that we hope will be resolved quickly. A video game...cool! (Remember,
most of the war hawks have never served in the armed services and most
of the doves have.)
So now we are faced with the paradox of wanting our soldiers—young
men and women who risk too much for too little pay—to come home
in one piece. But supporting our troops while they’re fighting
an immoral and illegal war is misguided and wrong. Members of our armed
forces don’t deserve insults, but their role in this war doesn’t
merit support either. Cheering them as they leave and holding parades
when they return would certainly be misinterpreted by citizens of other
countries as popular support for an inglorious enterprise—and
it would make it easier for Bush to send them off again, to Iran or
Libya or wherever.
Iraq has never attacked, nor threatened to attack, the United States.
As his 1990 invasion of Kuwait proved, Saddam is a menace to his neighbors—Saudi
Arabia, Iran, Israel—but he’s their problem, not ours.
Why Iraq? Saddam’s longest-range missiles only travel 400 miles.
Why not North Korea, who has an intercontinental ballistic missile capable
of hitting the western United States and nuclear capability? Why not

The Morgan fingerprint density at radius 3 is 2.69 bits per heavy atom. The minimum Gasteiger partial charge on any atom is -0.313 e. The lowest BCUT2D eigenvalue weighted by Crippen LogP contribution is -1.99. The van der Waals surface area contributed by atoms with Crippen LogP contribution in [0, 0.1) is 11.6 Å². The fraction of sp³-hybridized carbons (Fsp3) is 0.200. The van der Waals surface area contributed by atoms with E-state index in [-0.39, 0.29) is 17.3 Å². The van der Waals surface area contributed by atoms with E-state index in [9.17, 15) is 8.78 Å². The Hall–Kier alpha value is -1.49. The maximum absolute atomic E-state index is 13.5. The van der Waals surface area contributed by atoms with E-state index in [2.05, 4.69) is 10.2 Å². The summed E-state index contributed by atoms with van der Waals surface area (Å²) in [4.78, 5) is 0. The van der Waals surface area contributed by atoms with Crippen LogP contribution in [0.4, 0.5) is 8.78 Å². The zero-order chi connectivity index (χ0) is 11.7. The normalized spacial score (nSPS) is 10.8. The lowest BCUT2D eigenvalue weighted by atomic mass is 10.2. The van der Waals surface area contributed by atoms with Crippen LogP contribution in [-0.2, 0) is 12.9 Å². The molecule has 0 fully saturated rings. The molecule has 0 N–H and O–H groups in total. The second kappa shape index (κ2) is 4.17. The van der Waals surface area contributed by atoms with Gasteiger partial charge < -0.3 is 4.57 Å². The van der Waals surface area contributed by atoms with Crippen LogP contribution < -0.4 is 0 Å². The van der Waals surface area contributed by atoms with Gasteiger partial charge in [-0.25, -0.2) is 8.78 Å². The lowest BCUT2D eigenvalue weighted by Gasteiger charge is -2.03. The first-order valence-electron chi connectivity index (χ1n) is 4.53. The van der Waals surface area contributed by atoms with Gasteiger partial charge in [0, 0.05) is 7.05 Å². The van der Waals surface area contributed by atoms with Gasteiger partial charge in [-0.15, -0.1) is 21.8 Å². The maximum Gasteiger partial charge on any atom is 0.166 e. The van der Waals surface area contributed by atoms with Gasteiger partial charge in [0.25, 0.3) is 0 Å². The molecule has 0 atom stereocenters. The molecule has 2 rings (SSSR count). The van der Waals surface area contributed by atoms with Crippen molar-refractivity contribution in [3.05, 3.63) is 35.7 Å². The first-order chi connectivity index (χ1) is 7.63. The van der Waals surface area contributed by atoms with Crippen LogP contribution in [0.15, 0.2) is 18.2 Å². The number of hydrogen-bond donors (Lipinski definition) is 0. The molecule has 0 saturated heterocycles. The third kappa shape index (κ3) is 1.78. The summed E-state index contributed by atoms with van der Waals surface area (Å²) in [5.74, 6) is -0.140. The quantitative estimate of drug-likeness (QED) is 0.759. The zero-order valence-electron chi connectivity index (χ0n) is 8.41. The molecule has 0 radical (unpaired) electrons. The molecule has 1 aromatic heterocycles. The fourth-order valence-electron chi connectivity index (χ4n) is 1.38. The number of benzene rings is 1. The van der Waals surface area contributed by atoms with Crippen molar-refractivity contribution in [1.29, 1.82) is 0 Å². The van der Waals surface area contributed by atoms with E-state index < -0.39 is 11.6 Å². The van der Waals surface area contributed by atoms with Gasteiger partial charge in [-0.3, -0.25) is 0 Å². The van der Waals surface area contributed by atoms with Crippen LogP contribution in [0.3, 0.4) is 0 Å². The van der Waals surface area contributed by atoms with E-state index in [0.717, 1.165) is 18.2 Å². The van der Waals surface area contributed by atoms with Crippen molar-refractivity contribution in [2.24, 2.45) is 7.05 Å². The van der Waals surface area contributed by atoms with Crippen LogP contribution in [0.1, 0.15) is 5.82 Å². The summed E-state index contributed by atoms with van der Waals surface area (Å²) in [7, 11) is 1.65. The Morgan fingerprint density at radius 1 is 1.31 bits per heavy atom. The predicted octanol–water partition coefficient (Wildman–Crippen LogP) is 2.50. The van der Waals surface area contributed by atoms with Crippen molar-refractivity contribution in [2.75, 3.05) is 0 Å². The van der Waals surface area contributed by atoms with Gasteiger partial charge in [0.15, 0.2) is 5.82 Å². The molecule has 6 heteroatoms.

Pakistan, who just unveiled its new HATF-4 ballistic missile? I’m
not calling for us to ride on these countries too, don’t get me
wrong. But if disarmament were Bush’s goal, shouldn’t those
countries—both of which have threatened to use nukes—be
higher priority targets than non-nuclear Iraq?
Iraq isn’t part of the war on terrorism. The only link between
Iraq and al-Qaeda is the fact that they hate each other’s guts.
And no matter how often Bush says “9/11” and “Iraq”
in the same breath, Saddam had nothing to do with the terror attacks.
That leaves freeing Iraqis from Saddam’s repressive rule as the
sole rationale for war. Is the U.S. in the liberation business? Will
Bush spread democracy to the numerous other places where people can’t
vote, speak freely or eat much? You be the judge. I wouldn’t bet
Of course, it would be great if Iraqis were to overthrow Saddam (assuming
that his successor would be an improvement). But regime change is up
to the locals, not us. George W. Bush has led us to commit an abhorrent
crime, an internationally-unsanctioned invasion of a nation that has
done us no harm and presents no imminent threat.
We have killers on the payroll in the White House.
Paris is a Bay Area-based rap artist and founder of
the independent label Guerrilla Funk Recordings. No stranger to controversy,
Paris is best known for his 1992 song “Bush Killa,” a fantasy
about assassinating then-president Bush Sr. to avenge the neglect of
the poor and oppressed. His soon-to-be released CD, Sonic Jihad, has
already ruffled feathers with its provocative cover depicting an airplane
about to crash into the White House. Visit www.guerrillafunk.com
to read other essays and learn more. This article was originally published
as “Killers On The Payroll” online at http://22.214.171.124/thoughts/doc1240.html,
with links to numerous references and a section with tips on how to
stop war and voice dissent. Reprinted with kind permission.